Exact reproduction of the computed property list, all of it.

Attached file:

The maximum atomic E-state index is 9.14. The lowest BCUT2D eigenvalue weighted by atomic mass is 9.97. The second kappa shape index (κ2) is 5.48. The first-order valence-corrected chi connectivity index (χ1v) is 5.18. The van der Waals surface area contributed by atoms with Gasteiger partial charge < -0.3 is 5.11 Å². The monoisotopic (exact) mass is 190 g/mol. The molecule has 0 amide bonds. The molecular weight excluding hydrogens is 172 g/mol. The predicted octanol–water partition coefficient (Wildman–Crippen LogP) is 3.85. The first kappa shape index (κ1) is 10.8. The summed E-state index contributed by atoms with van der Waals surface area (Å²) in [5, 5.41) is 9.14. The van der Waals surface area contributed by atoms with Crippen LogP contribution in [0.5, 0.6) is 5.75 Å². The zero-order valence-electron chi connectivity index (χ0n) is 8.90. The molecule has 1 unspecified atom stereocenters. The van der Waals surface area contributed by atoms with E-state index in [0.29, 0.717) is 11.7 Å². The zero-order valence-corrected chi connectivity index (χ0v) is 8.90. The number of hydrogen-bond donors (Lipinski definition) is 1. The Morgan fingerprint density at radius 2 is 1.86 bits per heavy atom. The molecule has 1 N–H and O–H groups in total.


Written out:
The maximum atomic E-state index is 9.14. The lowest BCUT2D eigenvalue weighted by atomic mass is 9.97. The second kappa shape index (κ2) is 5.48. The first-order valence-corrected chi connectivity index (χ1v) is 5.18. The van der Waals surface area contributed by atoms with Gasteiger partial charge < -0.3 is 5.11 Å². The monoisotopic (exact) mass is 190 g/mol. The molecule has 0 amide bonds. The molecular weight excluding hydrogens is 172 g/mol. The predicted octanol–water partition coefficient (Wildman–Crippen LogP) is 3.85. The first kappa shape index (κ1) is 10.8. The summed E-state index contributed by atoms with van der Waals surface area (Å²) in [5, 5.41) is 9.14. The van der Waals surface area contributed by atoms with Crippen LogP contribution in [0.5, 0.6) is 5.75 Å². The zero-order valence-electron chi connectivity index (χ0n) is 8.90. The molecule has 1 unspecified atom stereocenters. The van der Waals surface area contributed by atoms with E-state index in [0.29, 0.717) is 11.7 Å². The zero-order valence-corrected chi connectivity index (χ0v) is 8.90. The number of hydrogen-bond donors (Lipinski definition) is 1. The Morgan fingerprint density at radius 2 is 1.86 bits per heavy atom. The molecule has 1 N–H and O–H groups in total.